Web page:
The nitrogen crisis is a crisis in the Netherlands that arose in May 2019 when the Administrative Jurisdiction Division of the Council of State declared the government's Nitrogen Approach Program (PAS) invalid. As a result, the PAS could no longer be used for the granting of nitrogen permits in the vicinity of Natura 2000 areas, all kinds of projects (especially in housing construction) immediately came to a standstill and the government had to urgently look for solutions. It is estimated that 18,000 construction projects immediately came to a standstill and that is why in the first phase of the nitrogen crisis there was also talk of a construction crisis. The background of the crisis is the nitrogen problem. In the Netherlands, the soil is burdened by a very high application of nitrogen compounds, in particular ammonia (NH3) that is released from animal manure. In addition, nitrogen oxides (NOx) are emitted by combustion engines, such as in motor vehicles and in industry. Human activities in which nitrogen compounds are released in large quantities lead to undesirable effects on the quality of soil, water, air and nature. The crisis arose in 2019, but was certainly not new. The first European standards were already established in 1991. European countries are obliged to comply with the Habitats Directive, which states that the Natura 2000 areas must strive for a 'favourable conservation status'.
With a view to long-term solutions (until 2030), the Remkes Committee published the report "Not everything is possible everywhere" in 2020. In this she advised to reduce national NH3 and NOx emissions by 50% compared to 2019. The NH3 target should be higher in certain areas, close to nature reserves.
Sources of Nitrogen Compounds
Nitrogen gas (N2) makes up about 78% of the atmosphere and is harmless to humans and the environment. The nitrogen crisis concerns the release of reactive compounds of nitrogen, namely ammonia (NH3), nitrates, and the various nitrogen oxides, referred to as NOx, which are harmful. The largest sources of nitrogen precipitation for the Netherlands in 2018 are respectively agriculture ( 46%, NH3 emissions)), abroad (32% (NOx and NH3 emissions)) and road traffic (6% (NOx emissions)); furthermore, public transport, shipping and aviation account for about 1.6% (NOx emissions), with aviation contributing 0.1%. It should be borne in mind, however, that precipitation from abroad (32%) does not just happen to the Netherlands: the export of nitrogen compounds from the Netherlands is approximately four times greater than the import of nitrogen compounds to the Netherlands. Expressed in emissions within the Netherlands, the percentages of the various sources are considerably higher.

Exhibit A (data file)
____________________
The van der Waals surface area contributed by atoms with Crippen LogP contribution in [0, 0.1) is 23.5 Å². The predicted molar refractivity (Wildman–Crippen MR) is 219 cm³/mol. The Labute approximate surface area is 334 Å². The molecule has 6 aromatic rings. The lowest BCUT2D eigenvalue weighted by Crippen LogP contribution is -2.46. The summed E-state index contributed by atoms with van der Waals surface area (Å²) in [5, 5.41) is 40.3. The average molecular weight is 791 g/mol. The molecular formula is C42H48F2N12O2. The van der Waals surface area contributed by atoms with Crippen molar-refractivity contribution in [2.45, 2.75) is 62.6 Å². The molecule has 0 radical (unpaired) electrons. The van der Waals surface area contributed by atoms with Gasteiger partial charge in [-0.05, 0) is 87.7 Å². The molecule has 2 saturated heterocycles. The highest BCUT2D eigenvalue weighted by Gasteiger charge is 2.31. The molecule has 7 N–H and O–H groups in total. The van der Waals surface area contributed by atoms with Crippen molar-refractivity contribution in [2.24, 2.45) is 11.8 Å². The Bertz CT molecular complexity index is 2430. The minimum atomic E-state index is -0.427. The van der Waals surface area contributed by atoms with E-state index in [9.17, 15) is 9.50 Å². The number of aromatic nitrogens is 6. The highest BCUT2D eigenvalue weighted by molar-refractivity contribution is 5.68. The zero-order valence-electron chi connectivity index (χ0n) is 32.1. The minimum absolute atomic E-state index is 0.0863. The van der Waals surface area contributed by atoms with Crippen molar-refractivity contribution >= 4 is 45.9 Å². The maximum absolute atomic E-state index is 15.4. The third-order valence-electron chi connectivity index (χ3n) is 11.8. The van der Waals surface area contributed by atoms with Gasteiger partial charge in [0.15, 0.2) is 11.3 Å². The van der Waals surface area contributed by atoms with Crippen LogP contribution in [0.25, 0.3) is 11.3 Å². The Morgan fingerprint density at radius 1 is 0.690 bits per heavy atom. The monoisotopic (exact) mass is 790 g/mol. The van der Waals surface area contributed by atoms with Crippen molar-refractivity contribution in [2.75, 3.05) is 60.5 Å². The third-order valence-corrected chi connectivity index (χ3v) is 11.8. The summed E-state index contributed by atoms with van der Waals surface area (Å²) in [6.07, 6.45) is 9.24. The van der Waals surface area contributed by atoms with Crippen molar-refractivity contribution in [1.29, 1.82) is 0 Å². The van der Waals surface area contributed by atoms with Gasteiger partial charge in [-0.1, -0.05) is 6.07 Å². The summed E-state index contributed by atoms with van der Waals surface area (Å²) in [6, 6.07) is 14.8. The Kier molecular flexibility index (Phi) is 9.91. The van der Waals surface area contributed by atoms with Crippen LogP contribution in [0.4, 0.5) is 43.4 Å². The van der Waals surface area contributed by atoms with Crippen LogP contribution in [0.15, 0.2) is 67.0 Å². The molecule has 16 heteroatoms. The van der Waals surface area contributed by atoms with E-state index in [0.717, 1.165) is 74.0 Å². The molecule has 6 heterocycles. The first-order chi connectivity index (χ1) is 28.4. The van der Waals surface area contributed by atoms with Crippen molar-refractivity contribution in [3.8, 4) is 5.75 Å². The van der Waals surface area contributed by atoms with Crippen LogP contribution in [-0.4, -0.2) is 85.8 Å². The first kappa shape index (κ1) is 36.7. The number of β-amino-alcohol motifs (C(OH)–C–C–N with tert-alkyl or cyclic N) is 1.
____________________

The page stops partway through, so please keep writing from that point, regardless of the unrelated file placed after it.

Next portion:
The nitrogen entering the livestock sector in, among other things, concentrates amounts to 712 million kg. The largest part of this, 393 million kg, is stored in products including meat and eggs. The rest ends up in the soil (and hence also in the surface and groundwater) and the air. Especially the part that is emitted to the air causes the problems in nature reserves.
According to RIVM calculations, the entire agricultural sector emitted 106 million kg of nitrogen compounds into the air in 2017, of which 94 million kg from livestock farming and 12 million kg mainly due to energy consumption, such as in greenhouses. The largest source in livestock farming is the method of treating animal manure in the form of slurry. The sectors within agriculture with the highest nitrogen emissions in 2020 are dairy farming (53.8 million kg N per year), arable farming (15.4) and pig farming (11.4).
In combustion processes in car engines, but also in industry, nitrogen oxides NO and NO2, together referred to as NOx, are formed. NO oxidizes in the outside air due to the presence of oxygen and sometimes ozone to become nitrogen dioxide (NO2). NO2 is a brown gas with an unpleasant odor, d